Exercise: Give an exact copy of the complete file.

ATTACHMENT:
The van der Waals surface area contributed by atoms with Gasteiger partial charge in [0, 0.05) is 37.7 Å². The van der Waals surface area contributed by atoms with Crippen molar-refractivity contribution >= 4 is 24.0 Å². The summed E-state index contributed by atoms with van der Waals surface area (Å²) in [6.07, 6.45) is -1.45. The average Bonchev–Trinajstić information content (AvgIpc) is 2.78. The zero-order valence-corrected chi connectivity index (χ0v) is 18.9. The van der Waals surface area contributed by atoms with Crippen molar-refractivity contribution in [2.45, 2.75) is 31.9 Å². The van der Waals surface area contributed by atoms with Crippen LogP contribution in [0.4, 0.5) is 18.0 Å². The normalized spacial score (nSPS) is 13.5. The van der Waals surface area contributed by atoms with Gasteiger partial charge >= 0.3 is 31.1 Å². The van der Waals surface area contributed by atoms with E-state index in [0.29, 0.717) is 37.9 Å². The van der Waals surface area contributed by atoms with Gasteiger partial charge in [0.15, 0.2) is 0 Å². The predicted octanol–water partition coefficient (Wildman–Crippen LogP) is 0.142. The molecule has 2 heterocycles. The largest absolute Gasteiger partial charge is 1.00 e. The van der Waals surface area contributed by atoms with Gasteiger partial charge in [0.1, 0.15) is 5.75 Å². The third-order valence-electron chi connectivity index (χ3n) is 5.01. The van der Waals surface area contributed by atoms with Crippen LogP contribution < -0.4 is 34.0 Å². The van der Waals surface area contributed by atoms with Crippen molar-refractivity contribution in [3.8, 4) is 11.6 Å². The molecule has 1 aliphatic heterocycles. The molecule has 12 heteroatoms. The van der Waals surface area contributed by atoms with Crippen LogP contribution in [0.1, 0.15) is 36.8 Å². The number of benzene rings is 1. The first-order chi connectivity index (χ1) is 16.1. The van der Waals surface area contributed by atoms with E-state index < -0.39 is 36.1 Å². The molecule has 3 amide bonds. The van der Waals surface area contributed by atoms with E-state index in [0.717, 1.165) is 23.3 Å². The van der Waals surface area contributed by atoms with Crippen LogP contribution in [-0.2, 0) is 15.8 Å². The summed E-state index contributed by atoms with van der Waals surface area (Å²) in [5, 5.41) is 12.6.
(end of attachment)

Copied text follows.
The van der Waals surface area contributed by atoms with Gasteiger partial charge in [0, 0.05) is 37.7 Å². The van der Waals surface area contributed by atoms with Crippen molar-refractivity contribution >= 4 is 24.0 Å². The summed E-state index contributed by atoms with van der Waals surface area (Å²) in [6.07, 6.45) is -1.45. The average Bonchev–Trinajstić information content (AvgIpc) is 2.78. The zero-order valence-corrected chi connectivity index (χ0v) is 18.9. The van der Waals surface area contributed by atoms with Crippen molar-refractivity contribution in [2.45, 2.75) is 31.9 Å². The van der Waals surface area contributed by atoms with Crippen LogP contribution in [0.4, 0.5) is 18.0 Å². The normalized spacial score (nSPS) is 13.5. The van der Waals surface area contributed by atoms with Gasteiger partial charge >= 0.3 is 31.1 Å². The van der Waals surface area contributed by atoms with E-state index in [0.29, 0.717) is 37.9 Å². The van der Waals surface area contributed by atoms with Gasteiger partial charge in [0.15, 0.2) is 0 Å². The predicted octanol–water partition coefficient (Wildman–Crippen LogP) is 0.142. The molecule has 2 heterocycles. The largest absolute Gasteiger partial charge is 1.00 e. The van der Waals surface area contributed by atoms with Gasteiger partial charge in [0.1, 0.15) is 5.75 Å². The third-order valence-electron chi connectivity index (χ3n) is 5.01. The van der Waals surface area contributed by atoms with Crippen LogP contribution < -0.4 is 34.0 Å². The van der Waals surface area contributed by atoms with Crippen molar-refractivity contribution in [3.8, 4) is 11.6 Å². The molecule has 1 aliphatic heterocycles. The molecule has 12 heteroatoms. The van der Waals surface area contributed by atoms with Crippen LogP contribution in [0.1, 0.15) is 36.8 Å². The number of benzene rings is 1. The first-order chi connectivity index (χ1) is 16.1. The van der Waals surface area contributed by atoms with E-state index < -0.39 is 36.1 Å². The molecule has 3 amide bonds. The van der Waals surface area contributed by atoms with E-state index in [0.717, 1.165) is 23.3 Å². The van der Waals surface area contributed by atoms with Crippen LogP contribution in [-0.2, 0) is 15.8 Å². The summed E-state index contributed by atoms with van der Waals surface area (Å²) in [5, 5.41) is 12.6.